Many young officers may not realize that organized fire-arms training is a fairly new phenomenon. The Smith & Wesson Academy, the first school dedicated to training police officers in combative firearms techniques (instead of competition-oriented "qualification"), opened its doors to cops in 1969. While Smith & Wesson should certainly be lauded for this achievement, it was a former Marine Corps officer that gave officers and citizens alike an actual methodology of how to fight with the handgun. By the time he opened the American Pistol Institute (API) in 1976, retired Lt. Col. Jeff Cooper had traveled the world for years researching, teaching and refining his Modern Technique of the Pistol. According to students who attended the first courses, the original facility consisted of nothing more than a mobile home for a classroom and a dirt berm with a shade shelter for a range in the high Arizona desert. API's meager beginnings didn't affect the quality of instruction or student achievement. Learning from "the master" of combat pistolcraft, many of America's better-known instructors emerged from the institute.
I recently had the opportunity to travel to what is now known as the Gunsite Academy (formerly API) to take the Col. Cooper-designed 250 Defensive Pistol course. The course has changed very little since Col. Cooper devised it, mostly because the tactics and techniques that make up the course have stood the test of time.
Modern Technique of the Pistol
Col. Cooper assembled the series of concepts that became the "Modern Technique of the Pistol" after studying a large number of armed confrontations over many years and combining this information with techniques refined via competition. Col. Cooper felt that the purpose of any skill-at-arms was for the control of one's immediate environment regardless of whether they were military, law enforcement or private citizen. In addition, he believed interpersonal armed conflicts are solved quickly when the successful combatant applies a careful balance of speed, power and accuracy. Thus, the Modern Technique combines proper mental conditioning with both gun handling and marksmanship skills to accomplish the balanced goal of speed, power and accuracy. This is best understood via the Combat Triad, which is an equal balance of practical marksmanship, proper and efficient gun handling and a combat mindset. Col. Cooper emphasized that all three elements are equally important and that one could not be emphasized over the other.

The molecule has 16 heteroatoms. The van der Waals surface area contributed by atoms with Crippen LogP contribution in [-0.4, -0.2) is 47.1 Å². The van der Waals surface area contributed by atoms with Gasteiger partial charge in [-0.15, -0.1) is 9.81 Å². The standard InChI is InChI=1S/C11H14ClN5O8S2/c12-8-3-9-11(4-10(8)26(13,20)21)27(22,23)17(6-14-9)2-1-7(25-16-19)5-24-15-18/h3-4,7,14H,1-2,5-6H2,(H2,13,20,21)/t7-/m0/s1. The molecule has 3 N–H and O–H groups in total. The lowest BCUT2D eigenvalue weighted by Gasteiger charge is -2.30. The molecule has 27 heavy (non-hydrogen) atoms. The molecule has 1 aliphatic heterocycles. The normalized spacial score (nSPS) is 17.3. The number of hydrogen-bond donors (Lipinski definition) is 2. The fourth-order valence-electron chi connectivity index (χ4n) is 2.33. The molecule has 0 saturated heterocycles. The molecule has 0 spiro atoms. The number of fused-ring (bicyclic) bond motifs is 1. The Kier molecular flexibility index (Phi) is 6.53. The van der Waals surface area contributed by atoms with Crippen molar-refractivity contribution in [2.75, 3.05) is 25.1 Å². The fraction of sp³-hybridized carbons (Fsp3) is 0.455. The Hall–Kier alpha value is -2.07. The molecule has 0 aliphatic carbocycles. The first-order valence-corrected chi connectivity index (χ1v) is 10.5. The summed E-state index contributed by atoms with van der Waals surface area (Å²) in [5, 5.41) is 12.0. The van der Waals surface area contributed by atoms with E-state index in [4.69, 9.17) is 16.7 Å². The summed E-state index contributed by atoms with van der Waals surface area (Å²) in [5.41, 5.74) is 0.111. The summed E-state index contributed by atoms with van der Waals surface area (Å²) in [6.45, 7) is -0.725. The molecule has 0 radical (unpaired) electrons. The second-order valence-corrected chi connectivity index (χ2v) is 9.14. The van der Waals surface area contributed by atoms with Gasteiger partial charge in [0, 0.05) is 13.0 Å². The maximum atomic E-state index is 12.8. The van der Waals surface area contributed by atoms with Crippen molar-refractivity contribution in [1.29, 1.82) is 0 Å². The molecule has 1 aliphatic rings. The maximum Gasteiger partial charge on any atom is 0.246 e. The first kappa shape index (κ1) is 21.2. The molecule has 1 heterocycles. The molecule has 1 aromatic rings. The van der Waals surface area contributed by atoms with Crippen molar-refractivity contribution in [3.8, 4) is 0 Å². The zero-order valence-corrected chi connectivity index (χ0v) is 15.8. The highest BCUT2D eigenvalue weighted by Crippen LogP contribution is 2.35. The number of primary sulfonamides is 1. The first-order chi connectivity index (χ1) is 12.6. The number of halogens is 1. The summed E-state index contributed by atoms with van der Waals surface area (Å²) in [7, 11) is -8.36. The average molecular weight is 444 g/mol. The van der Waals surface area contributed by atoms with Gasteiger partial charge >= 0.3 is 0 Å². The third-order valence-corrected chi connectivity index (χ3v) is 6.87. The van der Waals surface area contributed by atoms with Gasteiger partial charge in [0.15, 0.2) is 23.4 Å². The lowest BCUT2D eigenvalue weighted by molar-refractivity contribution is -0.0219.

This being the case, it shouldn't be a surprise that much of the course dealt with the fundamentals of pistolcraft, including stance, grip, sight alignment, sight picture using the flash front sight, the ready position, the presentation (draw), trigger control, manipulation skills (reloading, malfunction drills, etc.), shooting prone and kneeling, the use of cover, pivots and turns, operating in a reduced light environment with and without the flashlight, room clearing and moving through open, but hostile, areas. This is a great deal of ground to cover in a short 40 hours, but the staff at Gunsite has been teaching this program for 30 years, so they have it down pat. There's a reason why the 250 course has changed very little since Col. Cooper devised it it has been proven in the street over and over again by thousands of students who have completed the course and then used the skills to defend their own lives.
For those who think they must adopt the Weaver Stance (a bent support arm) or use a 1911 .45 pistol to take the 250 course, nothing could be further from the truth. Although the staff teaches the Weaver Stance and believes it's the best method for fast and accurate shooting, they respect shooter preference provided the student at least tries their methodology. In my case, I had surgery on my left elbow several years ago, and I have difficulty bending my support arm when I shoot. Rangemaster Bill Halverson (a retired California police officer and long time Gunsite instructor) spoke to me about my stance, and I explained my problem. Bill was more than understanding and even told me that what I was currently doing worked well.